Then we deployed to the floor where we would soon begin taking live calls from customers across five States. I'm not going to go into detail about the company or the customers I was dealing with (in fact, it would be breaking HIPPA laws in this case), but my first week out on live phones was a rude wake-up call (no pun intended). In the first few weeks, it was manageable because we had a significant portion of the day off of the phones to review inventory and go over questions. This was due to the fact that we we're still basically in a new-hire scheduling bracket. However, even during this introductory phase I was already beginning to have problems. I was written-up at one point for muttering an expletive during a phone call when I was on hold. I was also verbally counseled on several occasions due to "unsatisfactory customer relations" or some other behavior like frequent bathroom breaks. The job was beginning to stress me out severely as the time I was expected to be on the live phones continued to increase to the point where on most days, other than a 30 minute lunch & (2) 15-minute breaks I was constantly on a phone call. This began to wear on my introverted personality style and I was becoming over-stimulated to the point where I was snapping at customers and supervisors.

My attendance began to suffer, and I was soon written up for it. Shortly after that warning, I was then verbally counseled on specific phone call interactions that the company basically was not going to tolerate in the future. In short, they gave me an ultimatum of either adapting or facing further disciplinary action up to and including termination. I was only able to make it to my lunch break before I was about to break out into hysteria. I notified my immediate supervisor that I was no longer interested in working for the company, turned in my badge, cleared my desk & departed into the fog of the unknown future that awaited me outside. I remember just sitting in my car, not even turning it on. I stared into space for what couldn't have been less than an hour. You have to understand that I thought that I could have made this work, or at least made it work long enough to transition into another job.

I began my search for other work opportunities in a sort of laid-back fashion shortly after I left the company. I still had a paycheck and savings to pad me for a while. I also began the process of applying for SSDI benefits, which ended up taking several months so if anybody is considering earning Social Security benefits please apply as early as you can! After sending paperwork back-and-forth, dealing with rude customer service, and spending an early morning in a psychiatrist's office, I received a letter (after beginning the process more than 5 months ago) stating that I did not qualify for benefits based on a review of my educational background, work history & medical history.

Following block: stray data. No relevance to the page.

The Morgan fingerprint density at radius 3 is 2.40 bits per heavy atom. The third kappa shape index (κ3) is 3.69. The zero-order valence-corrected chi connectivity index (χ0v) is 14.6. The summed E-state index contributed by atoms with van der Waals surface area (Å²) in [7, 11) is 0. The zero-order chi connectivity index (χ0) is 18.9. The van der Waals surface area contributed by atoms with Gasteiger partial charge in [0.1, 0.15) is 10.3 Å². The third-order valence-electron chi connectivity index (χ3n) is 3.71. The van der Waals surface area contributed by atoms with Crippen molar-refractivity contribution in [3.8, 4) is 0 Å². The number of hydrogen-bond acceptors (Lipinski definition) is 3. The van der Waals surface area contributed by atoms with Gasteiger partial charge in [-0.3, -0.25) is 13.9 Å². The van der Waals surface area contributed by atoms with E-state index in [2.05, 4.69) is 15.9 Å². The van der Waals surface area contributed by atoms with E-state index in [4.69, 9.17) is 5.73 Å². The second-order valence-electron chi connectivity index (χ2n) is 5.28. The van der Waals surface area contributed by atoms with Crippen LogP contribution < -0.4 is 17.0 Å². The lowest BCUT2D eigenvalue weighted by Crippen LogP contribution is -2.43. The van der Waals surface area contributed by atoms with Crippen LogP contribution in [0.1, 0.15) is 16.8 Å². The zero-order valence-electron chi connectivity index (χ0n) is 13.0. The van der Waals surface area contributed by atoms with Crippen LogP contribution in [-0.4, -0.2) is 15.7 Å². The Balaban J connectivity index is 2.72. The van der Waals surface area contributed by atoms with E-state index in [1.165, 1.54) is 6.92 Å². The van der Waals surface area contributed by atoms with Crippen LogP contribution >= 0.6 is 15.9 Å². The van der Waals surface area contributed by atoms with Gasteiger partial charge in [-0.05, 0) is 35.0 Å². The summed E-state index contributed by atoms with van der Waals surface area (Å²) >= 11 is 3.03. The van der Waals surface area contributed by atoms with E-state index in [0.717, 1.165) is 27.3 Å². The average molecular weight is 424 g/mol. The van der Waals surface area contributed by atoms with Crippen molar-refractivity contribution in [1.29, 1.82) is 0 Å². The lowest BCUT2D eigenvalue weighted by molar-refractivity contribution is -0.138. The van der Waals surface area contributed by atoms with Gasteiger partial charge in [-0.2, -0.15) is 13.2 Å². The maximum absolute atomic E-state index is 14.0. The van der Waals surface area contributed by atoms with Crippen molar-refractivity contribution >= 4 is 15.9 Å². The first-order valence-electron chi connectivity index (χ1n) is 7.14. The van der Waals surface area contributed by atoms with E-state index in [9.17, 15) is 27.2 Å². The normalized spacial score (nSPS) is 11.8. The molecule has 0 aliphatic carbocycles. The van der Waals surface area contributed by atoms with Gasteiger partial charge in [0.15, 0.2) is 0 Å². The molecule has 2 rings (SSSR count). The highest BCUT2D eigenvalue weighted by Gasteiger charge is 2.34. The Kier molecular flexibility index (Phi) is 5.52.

So here I am now, jobless, broke & departed with most of my belongings with debt that continues to pile higher and higher all because the SSA believes I can maintain regular work. It's not that I can't work, but I just don't fit into that rigid 9-5 forty-hour work week meme where I have to be courteous & sociable all day long. That's part of the reason I'm here writing on HubPages.


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    • SegaNet91 profile imageAUTHOR

      Kristopher Billingsley 

      2 years ago from Tulsa, OK

      I'm in the process of hiring a disability lawyer. Hopefully I can be approved long enough to pay down my credit card debt & enroll in a new program at school.

    • Pico Triano profile image

      John 

      2 years ago from New Brunswick, Canada

      I live in Canada so things work differently here. I would think that Asperger's would get you out of call centre work at the very least. I can't imagine how hard working in that environment would be for you. It was hard enough for me to deal with the accompanying stress.

    • SegaNet91 profile imageAUTHOR

      Kristopher Billingsley 

      3 years ago from Tulsa, OK

      Yes I know. I'm just not happy about legal fees & communicating with lawyers, etc.

    • Lee Hansen profile image

      Lee Hansen 

      3 years ago from Vermont

      The alternate work system is where I've earned my living for more than 10 years. I worked in many different jobs, from server to manager of a large publishing division for a computer company to world-travelling project manager to web media developer. Each had its rewards and problems, but I have been happiest and most successful as a self-employed individual. Claims for SSI take more than a single attempt. I learned this from helping a friend with a TBI, PTSD and bipoloar disorder go through the process with the assistance of an attorney. If you can't earn enough by working as a self-employed person, perhaps you need a good lawyer to assist you with pleading your case. Best wishes to you for success in whatever path you take.